When we speak in the first person, we are able to express our personal beliefs, thoughts and opinions; often we erroneously use a nebulous “we” – lumping us with an undefined group who may or may not share our thoughts and beliefs. Using “I” helps remove the “us” or “we” and “them” approach which antagonizes and divides. However, there are problems with using “I” as well, especially if the implication is that ‘my thoughts are the only true ones’, as if to say “I am important and you are not; I am smart and you are not”.
A helpful way to use “I” is a way of communicating which allows a person to express how words and actions make them feel without casting any aspersions on the person to whom they are speaking. “When you say this, I feel that.” It works very well as a bridge to civil discourse as opposed to finger-pointing and increased anger. Using “I” statements rather than “we” statements is owning our own “stuff”, and not trying to either force our opinions on someone else or point to someone else as if they were personally an adversary. When personal attacks replace honest debate, no one wins. This kind of attack, no matter the reason, only serves to further divide our communities.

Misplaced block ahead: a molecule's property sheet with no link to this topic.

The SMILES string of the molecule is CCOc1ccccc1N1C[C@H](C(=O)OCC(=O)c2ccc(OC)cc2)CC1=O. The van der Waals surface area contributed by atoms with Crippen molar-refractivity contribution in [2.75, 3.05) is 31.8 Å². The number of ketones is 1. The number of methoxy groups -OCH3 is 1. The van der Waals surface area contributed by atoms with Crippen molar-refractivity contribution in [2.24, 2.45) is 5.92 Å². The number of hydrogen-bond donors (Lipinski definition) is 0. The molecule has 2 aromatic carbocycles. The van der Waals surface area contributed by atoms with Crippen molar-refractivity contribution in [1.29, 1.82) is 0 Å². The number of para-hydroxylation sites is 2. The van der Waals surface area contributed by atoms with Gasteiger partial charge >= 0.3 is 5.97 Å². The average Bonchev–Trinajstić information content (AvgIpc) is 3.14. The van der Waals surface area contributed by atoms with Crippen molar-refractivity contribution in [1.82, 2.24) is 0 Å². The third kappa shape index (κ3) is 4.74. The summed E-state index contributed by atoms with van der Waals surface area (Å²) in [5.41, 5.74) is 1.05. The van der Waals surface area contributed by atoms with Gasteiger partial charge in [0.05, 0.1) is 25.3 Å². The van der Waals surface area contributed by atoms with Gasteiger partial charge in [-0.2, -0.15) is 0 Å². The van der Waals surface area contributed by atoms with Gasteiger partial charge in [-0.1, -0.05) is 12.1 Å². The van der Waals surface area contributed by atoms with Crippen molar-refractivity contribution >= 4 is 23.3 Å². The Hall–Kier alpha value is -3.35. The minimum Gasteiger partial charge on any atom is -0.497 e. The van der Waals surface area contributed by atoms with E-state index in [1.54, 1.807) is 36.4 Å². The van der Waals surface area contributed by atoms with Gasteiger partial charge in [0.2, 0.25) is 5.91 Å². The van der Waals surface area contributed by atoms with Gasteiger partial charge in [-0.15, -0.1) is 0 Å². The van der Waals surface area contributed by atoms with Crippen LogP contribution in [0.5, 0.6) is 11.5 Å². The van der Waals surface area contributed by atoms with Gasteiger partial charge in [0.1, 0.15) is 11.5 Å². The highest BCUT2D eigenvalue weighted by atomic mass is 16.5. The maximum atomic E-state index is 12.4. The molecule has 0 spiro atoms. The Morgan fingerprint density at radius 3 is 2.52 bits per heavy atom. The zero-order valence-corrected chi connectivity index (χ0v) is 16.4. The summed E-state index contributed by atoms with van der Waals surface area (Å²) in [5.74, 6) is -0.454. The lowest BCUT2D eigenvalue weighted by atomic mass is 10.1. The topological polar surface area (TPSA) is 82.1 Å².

It is our duty and privilege to make room in our hearts for those with whom we disagree. When this underscores all our discussions, opportunities for misunderstanding and anger are decreased. Regardless of our opinions, a Christian is taught to see every other person as a beloved child of God, whose life, needs and opinions are valid.
A Time for Reflection, Prayer and Reconciliation
Now is the time to step away from partisanship and think anew about how we can go forward together. The coming months provide an opportunity for change as Americans seem hungry for a new tone of respect and compromise to emerge in our national conversations. We yearn for elected leaders at the federal, state, and local levels to govern across divides and towards solutions.
There are three things that each one of us can do to promote civil discourse:
- Reflect on the divisions in the country and how we treat those who have different political views
- Pray for the forgiveness, humility and wisdom we need to heal our divisions
- Reach out to other people of faith who have different political views and explore ways to work together.
Guidelines for Civil Discourse
Prior to entering into civil conversation, there needs to be an agreement on guidelines between the parties involved: